There was NEVER any discussions in my family as my younger sister and brother grew up… I am the eldest girl… We were simply taught: “do unto others as you would have them do unto you”, as well as; ” to thine own self be true” my parents were not forward thinkers they never pondered gender identity – they were simple though educated people who believed each to their own… There will never be a time in this vast and wonderful world where all folks are going to want “the same thing or feel the same way” about any given belief religion or what to eat for that matter so why why why must some a very few in fact compared to the vast number of people on the planet feel that they have the right to decide for any or all of us how it all ought to play out!!! I think think this is where ‘free will comes into play… if we each stop worrying or fearing what someone else is doing and just become and be the best version of ourselves the world at large will be a better place!!!! Rock on Grandma and Grandpa Colorado and Rainbow Mom!!!!!! CJ knows what makes him happy he is hurting NO ONE!!!! Not others or himself! Sweet dreams CJ….. make them the most amazing that they can be our world will benefit from it all someday!

  19. Julie Catherine says:

    Awesome post; inspiring and championing the true spirit of your child – I love it. ~ Julie 🙂

  20. NotoriousDSG says:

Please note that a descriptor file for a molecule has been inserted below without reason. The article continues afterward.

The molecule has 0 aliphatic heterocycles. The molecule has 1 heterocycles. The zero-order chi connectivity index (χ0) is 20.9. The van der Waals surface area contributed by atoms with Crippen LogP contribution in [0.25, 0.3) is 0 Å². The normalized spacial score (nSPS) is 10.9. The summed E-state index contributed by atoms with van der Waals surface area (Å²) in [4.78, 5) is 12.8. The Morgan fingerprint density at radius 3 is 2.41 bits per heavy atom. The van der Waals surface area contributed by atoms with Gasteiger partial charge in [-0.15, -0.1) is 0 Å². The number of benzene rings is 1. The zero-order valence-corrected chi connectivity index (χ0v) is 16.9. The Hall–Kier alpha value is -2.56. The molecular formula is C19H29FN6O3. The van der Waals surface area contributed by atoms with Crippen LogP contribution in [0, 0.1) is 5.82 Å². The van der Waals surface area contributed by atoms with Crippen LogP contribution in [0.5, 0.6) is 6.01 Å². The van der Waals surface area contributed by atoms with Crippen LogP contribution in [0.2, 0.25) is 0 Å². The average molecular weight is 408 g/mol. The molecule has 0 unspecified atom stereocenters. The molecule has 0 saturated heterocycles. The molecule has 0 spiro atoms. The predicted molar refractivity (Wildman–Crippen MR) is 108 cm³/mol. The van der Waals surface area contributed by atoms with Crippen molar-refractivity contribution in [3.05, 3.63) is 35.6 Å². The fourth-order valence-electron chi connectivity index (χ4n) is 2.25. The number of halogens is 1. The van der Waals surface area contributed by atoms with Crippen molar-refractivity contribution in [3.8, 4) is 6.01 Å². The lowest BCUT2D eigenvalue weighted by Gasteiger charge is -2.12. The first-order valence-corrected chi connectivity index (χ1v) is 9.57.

My best friend’s little brother has always been a little gender creative and the focus of a lot of discussion amongst his parents and his brother’s friends about whether he’ll be gay or transgendered or what… Anyway, the other day he made a tribute video to Lady Gaga and at the end he thanked his parents for giving him the courage to be creative! I thought about you and CJ ten years from now and I’m sure he will be thanking you for the same thing!! Maybe this blog will make CJ famous enough that it won’t be awkward when he starts hanging out with the Pitt-Jolie kids?!?!?!?!

  21. Another awesome post! You ROCK!

  22. Another hreat post. Would that all parents allow their children to follow whatever path their chemistry, talents, and imagination dictate. The world would be a wonderful place, indeed.

  23. Pingback: A blog you should follow « Blue Lyon

  24. Not only will the future be boring if all children (continue to be) encouraged to fit into the same mold, but the future will continue to perpetuate the meanness that is so often thrown at anyone who is different. Only by daring to be different, and encouraging our kids to do so, can we change the world, make it a safer, more loving place for everyone, no matter who they are or how creatively they express themselves. Once again, Mama Rainbow, you hit the nail on the head. Keep on doing a great job with CJ. I know it’s not your primary intention–I know you only mean to raise a happy, healthy, comfortable-in-his-own-skin child–but you are changing the world.